Karachi, March 22, 2019 (PPI-OT): Crude Oil
The WTI Crude Oil market has initially pulled back during the trading session yesterday, only to find buyers to push it to the upside. Ultimately, this is a market that should continue to see more momentum to the upside, but it’s going to take some time to build up confidence. Brent markets went back and forth during the day, perhaps lagging the WTI market a bit. However, it is still well above the 200 day EMA and of course the $67.50 level. This is a market that has shown the lot of bullish momentum, but it looks like the market is ready to continue to go much higher. The $70 level above should be a target, as it is the scene of a gap in the past. The market will try to fill that gap, but obviously it’s got some work to do. The market is currently trading inside this zone just above the 50% level at $59.63. The new short-term range is $54.87 to $60.39.
Oil edged lower but held near 2019 highs, supported by a sharp tightening of global stocks
The Fed lowered its 2019 GDP view to 2.1% from 2.3% alongside a steeper drop for 2020 to 1.9%
The U.S oil market is no longer oversupplied, which should benefit WTI and result in further price convergence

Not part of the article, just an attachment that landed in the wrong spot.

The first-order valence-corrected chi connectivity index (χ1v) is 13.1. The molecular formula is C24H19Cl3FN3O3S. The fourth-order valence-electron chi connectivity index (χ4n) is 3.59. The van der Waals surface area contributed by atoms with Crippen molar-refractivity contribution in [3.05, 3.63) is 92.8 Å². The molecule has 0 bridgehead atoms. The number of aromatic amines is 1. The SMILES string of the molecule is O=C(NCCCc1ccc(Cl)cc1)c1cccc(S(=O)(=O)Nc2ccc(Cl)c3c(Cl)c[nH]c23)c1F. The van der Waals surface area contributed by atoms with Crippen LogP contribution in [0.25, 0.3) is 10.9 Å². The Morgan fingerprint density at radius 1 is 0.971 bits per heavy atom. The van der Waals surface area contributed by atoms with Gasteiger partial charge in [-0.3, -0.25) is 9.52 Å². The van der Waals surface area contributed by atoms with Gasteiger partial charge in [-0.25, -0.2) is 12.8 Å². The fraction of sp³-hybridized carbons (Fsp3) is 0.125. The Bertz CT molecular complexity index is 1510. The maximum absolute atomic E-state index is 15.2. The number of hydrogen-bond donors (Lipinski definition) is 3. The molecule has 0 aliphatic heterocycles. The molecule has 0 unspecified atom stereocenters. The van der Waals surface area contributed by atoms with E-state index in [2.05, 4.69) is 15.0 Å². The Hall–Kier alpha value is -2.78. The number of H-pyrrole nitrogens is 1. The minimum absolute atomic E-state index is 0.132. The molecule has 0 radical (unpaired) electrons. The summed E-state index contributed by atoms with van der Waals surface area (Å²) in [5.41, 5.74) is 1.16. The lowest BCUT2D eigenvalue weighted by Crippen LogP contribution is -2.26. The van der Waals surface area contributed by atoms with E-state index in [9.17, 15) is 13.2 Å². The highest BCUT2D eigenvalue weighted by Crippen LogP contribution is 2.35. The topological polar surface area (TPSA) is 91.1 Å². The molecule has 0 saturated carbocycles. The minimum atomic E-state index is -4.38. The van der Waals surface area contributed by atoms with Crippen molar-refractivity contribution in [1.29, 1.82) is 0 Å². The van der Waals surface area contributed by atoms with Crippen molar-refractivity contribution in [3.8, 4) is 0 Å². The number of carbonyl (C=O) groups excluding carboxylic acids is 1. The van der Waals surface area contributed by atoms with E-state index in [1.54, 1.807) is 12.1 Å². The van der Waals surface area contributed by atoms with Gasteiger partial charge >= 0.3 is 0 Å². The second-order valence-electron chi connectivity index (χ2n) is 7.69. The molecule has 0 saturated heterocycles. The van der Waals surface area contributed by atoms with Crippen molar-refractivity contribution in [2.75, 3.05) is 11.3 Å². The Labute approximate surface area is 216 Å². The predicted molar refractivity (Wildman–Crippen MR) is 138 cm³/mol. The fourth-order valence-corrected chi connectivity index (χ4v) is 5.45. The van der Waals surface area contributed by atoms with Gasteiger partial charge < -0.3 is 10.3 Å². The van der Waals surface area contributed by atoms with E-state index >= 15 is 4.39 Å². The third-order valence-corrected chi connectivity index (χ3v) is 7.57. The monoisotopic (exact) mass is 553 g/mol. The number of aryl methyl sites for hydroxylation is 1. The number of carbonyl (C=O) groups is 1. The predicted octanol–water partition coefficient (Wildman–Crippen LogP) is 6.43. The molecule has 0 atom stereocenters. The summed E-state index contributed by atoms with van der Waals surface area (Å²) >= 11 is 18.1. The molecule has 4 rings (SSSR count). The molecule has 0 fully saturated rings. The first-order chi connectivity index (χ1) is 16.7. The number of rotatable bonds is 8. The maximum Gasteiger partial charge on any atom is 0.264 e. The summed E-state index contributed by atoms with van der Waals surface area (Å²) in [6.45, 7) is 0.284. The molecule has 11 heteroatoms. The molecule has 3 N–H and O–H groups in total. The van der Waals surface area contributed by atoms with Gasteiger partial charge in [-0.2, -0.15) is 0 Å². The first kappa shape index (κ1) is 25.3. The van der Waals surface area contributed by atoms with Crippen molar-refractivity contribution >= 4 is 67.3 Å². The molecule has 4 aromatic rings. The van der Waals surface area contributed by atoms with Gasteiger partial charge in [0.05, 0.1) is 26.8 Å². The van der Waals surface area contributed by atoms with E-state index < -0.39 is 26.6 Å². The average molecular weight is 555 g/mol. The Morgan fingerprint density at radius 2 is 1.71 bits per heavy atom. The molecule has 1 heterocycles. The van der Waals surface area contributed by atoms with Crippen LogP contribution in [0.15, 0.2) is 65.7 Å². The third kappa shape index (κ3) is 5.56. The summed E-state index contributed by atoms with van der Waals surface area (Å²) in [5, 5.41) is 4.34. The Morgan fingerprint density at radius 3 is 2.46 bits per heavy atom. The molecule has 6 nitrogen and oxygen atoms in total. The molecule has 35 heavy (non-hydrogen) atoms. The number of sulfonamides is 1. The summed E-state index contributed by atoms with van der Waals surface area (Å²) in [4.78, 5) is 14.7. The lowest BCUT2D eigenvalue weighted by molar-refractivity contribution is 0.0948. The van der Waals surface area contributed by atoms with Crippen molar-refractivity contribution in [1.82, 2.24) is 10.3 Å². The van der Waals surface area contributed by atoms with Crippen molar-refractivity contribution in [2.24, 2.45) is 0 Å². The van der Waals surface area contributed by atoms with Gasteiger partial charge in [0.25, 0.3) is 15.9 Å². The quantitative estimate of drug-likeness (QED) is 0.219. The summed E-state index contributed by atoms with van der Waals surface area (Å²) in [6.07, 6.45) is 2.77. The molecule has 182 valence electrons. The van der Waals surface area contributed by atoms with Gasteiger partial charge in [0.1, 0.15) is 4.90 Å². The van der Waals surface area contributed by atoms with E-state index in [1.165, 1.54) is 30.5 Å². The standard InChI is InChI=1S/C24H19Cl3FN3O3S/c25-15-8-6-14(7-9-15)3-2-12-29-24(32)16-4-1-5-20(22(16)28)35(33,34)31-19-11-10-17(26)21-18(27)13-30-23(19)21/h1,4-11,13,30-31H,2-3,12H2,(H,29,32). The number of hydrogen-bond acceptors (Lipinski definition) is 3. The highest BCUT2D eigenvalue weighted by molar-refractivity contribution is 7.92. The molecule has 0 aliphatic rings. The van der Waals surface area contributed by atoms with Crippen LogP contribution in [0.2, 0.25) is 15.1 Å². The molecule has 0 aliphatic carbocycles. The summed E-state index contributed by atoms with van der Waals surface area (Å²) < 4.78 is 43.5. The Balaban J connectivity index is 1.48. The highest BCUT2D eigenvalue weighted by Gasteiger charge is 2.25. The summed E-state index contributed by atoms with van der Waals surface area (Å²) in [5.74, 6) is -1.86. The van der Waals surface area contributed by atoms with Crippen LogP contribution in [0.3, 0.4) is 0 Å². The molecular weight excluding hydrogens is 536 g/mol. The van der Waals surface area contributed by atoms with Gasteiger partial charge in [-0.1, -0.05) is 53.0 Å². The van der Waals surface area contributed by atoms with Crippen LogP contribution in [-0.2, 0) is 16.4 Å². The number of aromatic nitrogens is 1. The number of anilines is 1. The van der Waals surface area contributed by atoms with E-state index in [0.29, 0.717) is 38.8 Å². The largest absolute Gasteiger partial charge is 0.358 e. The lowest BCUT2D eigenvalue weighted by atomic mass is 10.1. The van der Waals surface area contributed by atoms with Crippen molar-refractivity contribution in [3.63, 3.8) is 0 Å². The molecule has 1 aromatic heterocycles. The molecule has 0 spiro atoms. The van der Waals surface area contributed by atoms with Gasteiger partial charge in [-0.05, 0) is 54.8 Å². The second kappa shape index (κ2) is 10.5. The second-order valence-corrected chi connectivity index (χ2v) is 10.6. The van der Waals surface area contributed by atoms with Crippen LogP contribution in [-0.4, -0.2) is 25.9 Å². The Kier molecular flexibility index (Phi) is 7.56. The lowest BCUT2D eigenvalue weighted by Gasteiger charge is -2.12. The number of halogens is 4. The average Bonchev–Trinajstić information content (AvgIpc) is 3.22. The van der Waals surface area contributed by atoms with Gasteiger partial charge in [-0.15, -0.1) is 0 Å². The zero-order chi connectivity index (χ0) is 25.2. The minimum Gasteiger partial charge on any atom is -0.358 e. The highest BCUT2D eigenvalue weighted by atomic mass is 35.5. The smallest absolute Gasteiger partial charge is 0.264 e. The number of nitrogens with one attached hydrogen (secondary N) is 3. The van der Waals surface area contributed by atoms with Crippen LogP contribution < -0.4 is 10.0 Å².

U.S crude oil stocks are slightly below the five-year average
Crude prices have been pushed up by almost a third since the start of 2019 by supply cuts led by OPEC
Oil hovered slightly below 2019 peaks today, propped up by ongoing supply cuts led by producer club OPEC and by U.S sanctions on Iran and Venezuela. U.S crude production returned to its record of 12.1 million bpd last week.
Brent crude oil futures were at $67.90 per barrel, 4 cents above their last close. Brent hit a four-month high of $68.69 per barrel the day before. U.S West Texas Intermediate futures were at $59.96 per barrel, down 2 cents from their last settlement.
Oil prices this year have been propped up by supply cuts by the Organization of the Petroleum Exporting Countries and non-affiliated allies such as Russia. Global economic growth still remains a concern.
Iranian crude oil shipments have averaged just over 1 million bpd in March, down from 1.3 million bpd in February and a 2018 peak of at least 2.5 million bpd in April. The average 1 million bpd in Iranian exports since November seems likely to fall further.
Venezuelan oil production has also dwindled amid U.S sanctions and an internal political and economic crisis, plunging from a high of more than 3 million bpd at the start of the century to just 1 million bpd.
Increasing exports, which have doubled over the past year to more than 3 million bpd. The International Energy Agency estimated that the United States would become a net crude oil exporter by 2021.
A nearly 10-million-barrel fall in U.S crude stocks last week, the largest drop since last July, boosted by strong export and refining demand, according to the U.S government’s Energy Information Administration.